The whole operation hums like a hive, the family directing every particular in back and out front where a member of the wait staff, or the sommelier, or Master Chef Cesar Troisgros, or his chef sons come out to chat with new and longtime diners (occasionally Cesar goes on too long!) in any of their three restaurants. The primary focus here is on the restaurant in Roanne called “Le Bois Sans Feuilles” — “the forest without leaves. ” True to its name, diners sit around polished wood tables scattered amid a forest of tall sculpted trees without leaves, in a transparent dining room, its floor-to-ceiling glass walls disappearing into the fields and gardens outside…

The magic is in the crazy-close observation of every facet: we see the staff foraging, walking through vineyards, choosing the best tomato, the right truffle, the perfect cheese …Where does the milk come from? Who are the cows and goats and what do they eat? The suppliers and farmers tell all.  Once the ingredients make their way into the bright, wide open kitchen, we watch as teams of chefs– predominantly men– work their magic quietly and in tandem, using an array of instruments a surgeon might wield for maximum precision; all manner of chopping, severing, slicing, tweezing is employed while we stare, mesmerized, as wildly imaginative culinary compositions take shape. The camera cuts too– enough to render the scope of what is happening, but also to linger, close up, on the the delicacy required, the nuances of taste, temperature, timing, and presentation. Veal Brains and Frogs are on the menu. So are Birds Nests and Chocolate Capers. And if anything is less than perfect, the unfortunate dish is tossed and begun again. Wiseman has edited countless hours of video with his signature genius for capturing both the big picture and the tiny details; the result is a movie– which even at 240 minutes –is still more than the sum of its parts.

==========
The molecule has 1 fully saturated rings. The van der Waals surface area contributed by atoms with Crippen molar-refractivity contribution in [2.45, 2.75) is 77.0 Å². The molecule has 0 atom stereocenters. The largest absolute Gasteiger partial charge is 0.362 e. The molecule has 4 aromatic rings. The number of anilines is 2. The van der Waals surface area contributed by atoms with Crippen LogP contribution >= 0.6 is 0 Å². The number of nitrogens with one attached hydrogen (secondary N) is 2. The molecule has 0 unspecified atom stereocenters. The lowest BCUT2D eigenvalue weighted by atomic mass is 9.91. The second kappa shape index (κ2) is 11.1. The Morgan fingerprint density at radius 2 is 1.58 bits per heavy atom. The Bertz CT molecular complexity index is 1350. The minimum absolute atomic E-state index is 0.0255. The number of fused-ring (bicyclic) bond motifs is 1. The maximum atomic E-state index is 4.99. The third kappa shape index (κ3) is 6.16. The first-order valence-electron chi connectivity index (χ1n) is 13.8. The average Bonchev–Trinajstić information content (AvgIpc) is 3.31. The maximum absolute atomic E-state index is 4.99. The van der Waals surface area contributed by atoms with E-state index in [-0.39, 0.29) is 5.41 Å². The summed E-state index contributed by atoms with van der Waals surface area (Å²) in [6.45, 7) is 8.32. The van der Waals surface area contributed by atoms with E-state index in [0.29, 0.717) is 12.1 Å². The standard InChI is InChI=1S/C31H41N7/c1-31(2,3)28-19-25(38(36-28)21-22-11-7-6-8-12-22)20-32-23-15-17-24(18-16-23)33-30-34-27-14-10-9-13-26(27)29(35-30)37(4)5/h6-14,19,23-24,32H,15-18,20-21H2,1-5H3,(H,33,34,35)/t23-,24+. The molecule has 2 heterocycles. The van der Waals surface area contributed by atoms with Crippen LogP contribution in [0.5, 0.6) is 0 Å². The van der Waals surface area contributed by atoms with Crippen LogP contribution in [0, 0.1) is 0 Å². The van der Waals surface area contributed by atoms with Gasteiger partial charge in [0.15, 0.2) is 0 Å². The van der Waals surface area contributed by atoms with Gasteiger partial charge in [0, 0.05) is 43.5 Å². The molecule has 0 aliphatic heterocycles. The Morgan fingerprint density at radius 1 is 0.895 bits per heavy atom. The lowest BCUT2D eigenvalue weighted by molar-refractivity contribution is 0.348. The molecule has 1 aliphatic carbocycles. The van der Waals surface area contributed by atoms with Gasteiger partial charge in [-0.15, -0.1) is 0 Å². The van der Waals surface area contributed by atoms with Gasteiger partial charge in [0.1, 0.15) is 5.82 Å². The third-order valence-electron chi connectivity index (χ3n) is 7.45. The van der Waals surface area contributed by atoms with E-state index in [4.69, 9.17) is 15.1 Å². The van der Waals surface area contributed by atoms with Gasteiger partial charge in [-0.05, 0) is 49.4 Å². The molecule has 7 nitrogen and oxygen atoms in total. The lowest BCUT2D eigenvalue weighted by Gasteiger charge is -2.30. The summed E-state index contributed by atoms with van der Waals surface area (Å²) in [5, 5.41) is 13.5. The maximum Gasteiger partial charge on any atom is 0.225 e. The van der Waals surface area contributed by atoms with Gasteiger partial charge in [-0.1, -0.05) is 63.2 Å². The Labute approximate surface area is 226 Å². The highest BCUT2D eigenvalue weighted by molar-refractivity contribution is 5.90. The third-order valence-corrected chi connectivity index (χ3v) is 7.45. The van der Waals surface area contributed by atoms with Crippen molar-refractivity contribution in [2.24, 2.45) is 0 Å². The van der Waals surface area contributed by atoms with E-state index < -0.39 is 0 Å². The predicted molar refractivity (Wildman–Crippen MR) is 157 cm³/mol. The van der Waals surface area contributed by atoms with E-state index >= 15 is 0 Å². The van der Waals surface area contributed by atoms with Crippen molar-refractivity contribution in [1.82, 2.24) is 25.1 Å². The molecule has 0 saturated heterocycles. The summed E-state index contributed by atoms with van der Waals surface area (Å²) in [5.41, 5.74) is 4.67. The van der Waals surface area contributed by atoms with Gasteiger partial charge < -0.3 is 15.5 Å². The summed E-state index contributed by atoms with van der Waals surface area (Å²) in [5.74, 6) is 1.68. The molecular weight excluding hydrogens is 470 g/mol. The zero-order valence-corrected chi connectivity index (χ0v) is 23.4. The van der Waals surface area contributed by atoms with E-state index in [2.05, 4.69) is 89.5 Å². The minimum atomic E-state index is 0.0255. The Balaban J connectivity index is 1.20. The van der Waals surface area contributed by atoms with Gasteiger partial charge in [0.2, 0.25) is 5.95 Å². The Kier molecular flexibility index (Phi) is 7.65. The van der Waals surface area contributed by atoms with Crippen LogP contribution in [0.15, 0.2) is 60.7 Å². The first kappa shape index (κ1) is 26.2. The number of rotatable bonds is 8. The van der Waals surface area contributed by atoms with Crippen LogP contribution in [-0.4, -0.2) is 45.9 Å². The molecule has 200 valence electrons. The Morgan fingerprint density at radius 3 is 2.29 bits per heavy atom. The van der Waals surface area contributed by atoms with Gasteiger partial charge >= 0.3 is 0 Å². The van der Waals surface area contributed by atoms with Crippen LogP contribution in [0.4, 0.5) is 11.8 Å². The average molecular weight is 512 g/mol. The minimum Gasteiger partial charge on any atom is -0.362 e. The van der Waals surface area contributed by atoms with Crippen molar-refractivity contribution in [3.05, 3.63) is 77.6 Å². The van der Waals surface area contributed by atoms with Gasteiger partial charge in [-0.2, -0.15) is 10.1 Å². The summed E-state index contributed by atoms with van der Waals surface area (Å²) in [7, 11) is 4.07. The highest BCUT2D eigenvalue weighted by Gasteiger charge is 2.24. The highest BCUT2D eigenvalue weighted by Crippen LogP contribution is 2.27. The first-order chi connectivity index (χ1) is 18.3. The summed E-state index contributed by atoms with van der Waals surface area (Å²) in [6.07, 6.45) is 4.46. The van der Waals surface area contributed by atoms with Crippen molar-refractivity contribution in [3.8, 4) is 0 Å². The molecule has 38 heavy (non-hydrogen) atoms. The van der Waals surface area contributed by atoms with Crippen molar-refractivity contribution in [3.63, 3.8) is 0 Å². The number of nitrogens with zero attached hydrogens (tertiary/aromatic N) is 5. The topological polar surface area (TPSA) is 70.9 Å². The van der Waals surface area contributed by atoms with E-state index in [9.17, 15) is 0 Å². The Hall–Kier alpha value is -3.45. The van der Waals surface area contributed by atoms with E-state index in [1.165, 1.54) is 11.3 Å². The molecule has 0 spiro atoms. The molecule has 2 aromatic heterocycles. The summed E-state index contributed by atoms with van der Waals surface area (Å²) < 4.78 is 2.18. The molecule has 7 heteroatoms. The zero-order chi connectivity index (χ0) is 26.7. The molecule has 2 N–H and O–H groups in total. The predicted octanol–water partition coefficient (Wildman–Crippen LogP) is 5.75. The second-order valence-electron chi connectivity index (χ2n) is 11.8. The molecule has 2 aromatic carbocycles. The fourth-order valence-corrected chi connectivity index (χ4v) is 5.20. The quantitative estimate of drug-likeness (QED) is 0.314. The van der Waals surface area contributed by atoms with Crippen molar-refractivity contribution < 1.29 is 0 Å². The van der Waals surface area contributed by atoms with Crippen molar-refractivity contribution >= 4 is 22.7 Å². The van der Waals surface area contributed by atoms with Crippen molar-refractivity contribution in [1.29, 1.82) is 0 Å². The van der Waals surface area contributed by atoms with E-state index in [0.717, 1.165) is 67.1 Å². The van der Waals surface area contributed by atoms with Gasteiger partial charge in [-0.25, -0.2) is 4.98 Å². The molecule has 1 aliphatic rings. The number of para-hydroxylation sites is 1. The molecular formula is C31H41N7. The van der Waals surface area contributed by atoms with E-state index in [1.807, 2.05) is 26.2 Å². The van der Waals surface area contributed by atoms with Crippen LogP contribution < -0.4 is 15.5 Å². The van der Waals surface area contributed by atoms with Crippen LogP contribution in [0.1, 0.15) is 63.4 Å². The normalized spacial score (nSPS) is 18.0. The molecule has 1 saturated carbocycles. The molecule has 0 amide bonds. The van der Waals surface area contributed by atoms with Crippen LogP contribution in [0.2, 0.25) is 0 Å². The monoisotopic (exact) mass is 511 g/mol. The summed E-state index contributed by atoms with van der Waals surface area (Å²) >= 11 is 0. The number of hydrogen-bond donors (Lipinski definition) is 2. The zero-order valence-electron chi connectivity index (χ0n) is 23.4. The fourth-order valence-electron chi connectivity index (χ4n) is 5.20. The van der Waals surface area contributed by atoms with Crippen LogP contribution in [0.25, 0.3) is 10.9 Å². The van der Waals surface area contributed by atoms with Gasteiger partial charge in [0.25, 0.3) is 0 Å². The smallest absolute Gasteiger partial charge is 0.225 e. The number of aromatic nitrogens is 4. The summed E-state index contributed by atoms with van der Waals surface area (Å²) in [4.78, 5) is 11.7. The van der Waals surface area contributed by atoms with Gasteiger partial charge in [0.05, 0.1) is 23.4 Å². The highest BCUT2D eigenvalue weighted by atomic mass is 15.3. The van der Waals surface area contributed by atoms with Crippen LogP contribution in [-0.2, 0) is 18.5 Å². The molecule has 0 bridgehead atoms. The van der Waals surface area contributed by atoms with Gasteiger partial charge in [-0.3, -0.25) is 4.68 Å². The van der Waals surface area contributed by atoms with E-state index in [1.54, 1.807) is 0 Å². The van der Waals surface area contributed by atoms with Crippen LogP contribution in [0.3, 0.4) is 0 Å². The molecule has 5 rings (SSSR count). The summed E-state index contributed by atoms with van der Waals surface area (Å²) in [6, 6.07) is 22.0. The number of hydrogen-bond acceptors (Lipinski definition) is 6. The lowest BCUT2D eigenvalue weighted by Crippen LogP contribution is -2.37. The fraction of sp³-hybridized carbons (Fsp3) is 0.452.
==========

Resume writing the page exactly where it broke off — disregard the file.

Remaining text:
See MENUS-PLAISIRS-LES TROISGROS now in theaters and streaming FREE this Spring. Be warned: I may have gained 10 pounds just watching these films.